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article imageMedical device heals organs with a single touch

By Tim Sandle     Aug 22, 2017 in Science
Medical technologists have developed a new device that can switch cell function in order to save failing body functions, via a single touch. The device is a Tissue Nanotransfection (TNT) and injects genetic code into skin cells.
The nano-channelled device has been developed at the Ohio State University Wexner Medical Center and it has the ability to alter cell function by injecting genetic code directly into skin cells. The injection transforms skin cells into other types of cells required for treating diseased conditions. Alternatively the device can restore function of aging tissue. The device works with organs, blood vessels and nerve cells.
The Tissue Nanotransfection device is based on nanochip technology and it is based on skin being a vessel for growing the elements of any organ that is declining. The studies so far have been with mice and pigs. Studies have shown how the device can reprogram skin cells to become vascular cells in the damage legs of animals (where the injured legs lack blood flow). After one week, following the treatment, it was found that active blood vessels appeared within the injured leg. After a second week, the leg had recovered. What happened here was that skin cells had become reprogrammed. A second study transformed skin cells into nerve cells; these were then injected into brain-injured mice (where stroke was simulated). The mice recovered.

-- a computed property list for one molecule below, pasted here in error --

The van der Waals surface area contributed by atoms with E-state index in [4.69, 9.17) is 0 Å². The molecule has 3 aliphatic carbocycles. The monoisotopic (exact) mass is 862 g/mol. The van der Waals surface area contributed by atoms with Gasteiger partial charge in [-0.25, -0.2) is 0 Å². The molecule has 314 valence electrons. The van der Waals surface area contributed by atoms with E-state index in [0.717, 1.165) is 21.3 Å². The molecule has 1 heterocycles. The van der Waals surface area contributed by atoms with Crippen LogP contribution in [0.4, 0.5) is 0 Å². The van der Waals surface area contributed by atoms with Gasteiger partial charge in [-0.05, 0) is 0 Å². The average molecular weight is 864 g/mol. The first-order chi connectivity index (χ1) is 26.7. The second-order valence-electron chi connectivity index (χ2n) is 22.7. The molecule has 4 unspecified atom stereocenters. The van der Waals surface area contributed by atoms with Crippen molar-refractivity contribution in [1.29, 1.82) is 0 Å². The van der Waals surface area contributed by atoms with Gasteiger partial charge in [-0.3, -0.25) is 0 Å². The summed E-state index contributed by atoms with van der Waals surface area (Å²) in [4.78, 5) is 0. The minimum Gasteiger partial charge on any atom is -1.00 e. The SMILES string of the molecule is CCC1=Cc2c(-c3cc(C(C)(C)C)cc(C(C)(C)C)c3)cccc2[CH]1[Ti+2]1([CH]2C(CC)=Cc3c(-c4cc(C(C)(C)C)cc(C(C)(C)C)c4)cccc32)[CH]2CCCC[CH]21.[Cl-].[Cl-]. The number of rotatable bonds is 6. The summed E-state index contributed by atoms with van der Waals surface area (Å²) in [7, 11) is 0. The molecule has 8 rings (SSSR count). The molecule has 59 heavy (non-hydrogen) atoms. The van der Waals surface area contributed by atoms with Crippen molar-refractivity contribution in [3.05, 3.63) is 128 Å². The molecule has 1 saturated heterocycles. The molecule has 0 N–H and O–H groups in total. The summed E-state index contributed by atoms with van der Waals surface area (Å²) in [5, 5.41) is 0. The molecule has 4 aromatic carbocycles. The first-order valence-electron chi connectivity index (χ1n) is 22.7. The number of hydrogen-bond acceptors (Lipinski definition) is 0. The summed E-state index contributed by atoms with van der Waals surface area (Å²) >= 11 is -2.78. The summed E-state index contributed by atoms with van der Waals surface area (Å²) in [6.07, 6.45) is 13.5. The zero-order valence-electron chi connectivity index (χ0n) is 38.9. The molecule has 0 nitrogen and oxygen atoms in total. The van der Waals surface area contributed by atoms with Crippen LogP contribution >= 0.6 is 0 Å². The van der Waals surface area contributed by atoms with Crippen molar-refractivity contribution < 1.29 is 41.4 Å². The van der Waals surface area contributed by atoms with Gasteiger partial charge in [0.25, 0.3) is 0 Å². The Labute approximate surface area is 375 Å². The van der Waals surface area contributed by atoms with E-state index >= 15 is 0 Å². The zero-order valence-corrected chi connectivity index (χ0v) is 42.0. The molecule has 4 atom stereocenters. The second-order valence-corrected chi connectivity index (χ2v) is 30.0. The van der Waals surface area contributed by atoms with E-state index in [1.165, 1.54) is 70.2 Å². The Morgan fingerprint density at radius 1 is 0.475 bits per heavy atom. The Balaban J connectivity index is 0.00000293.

The research was led by Dr. Chandan Sen, who is the director of Ohio State's Center for Regenerative Medicine & Cell Based Therapies, and Professor L. James Lee, from Ohio State's College of Engineering. Dr. Sen told this university’s website: "With this technology, we can convert skin cells into elements of any organ with just one touch. This process only takes less than a second and is non-invasive, and then you're off.”
The researcher goes onto explain: “The chip does not stay with you, and the reprogramming of the cell starts. Our technology keeps the cells in the body under immune surveillance, so immune suppression is not necessary.”
Details about the device are outlined in the video below:
As to how Tissue Nanotransfection works, there are two critical parts. The first part is a nanotechnology-based chip designed to deliver adult cells in the live body. The second component is a specific biological cargo that allows for cell conversion.
Once the technology is commercialized its key selling point will be the fact it does not require
any laboratory-based procedures; it is non-invasive; and it can be used by medical staff at the point of care. The delivery of the genetic material is via a small electrical charge through the skin. Clinical trials on human subjects are set for 2018.
The new device has been reported to Nature Nanotechnology, where it is described in the research paper “Topical tissue nano-transfection mediates non-viral stroma reprogramming and rescue.”
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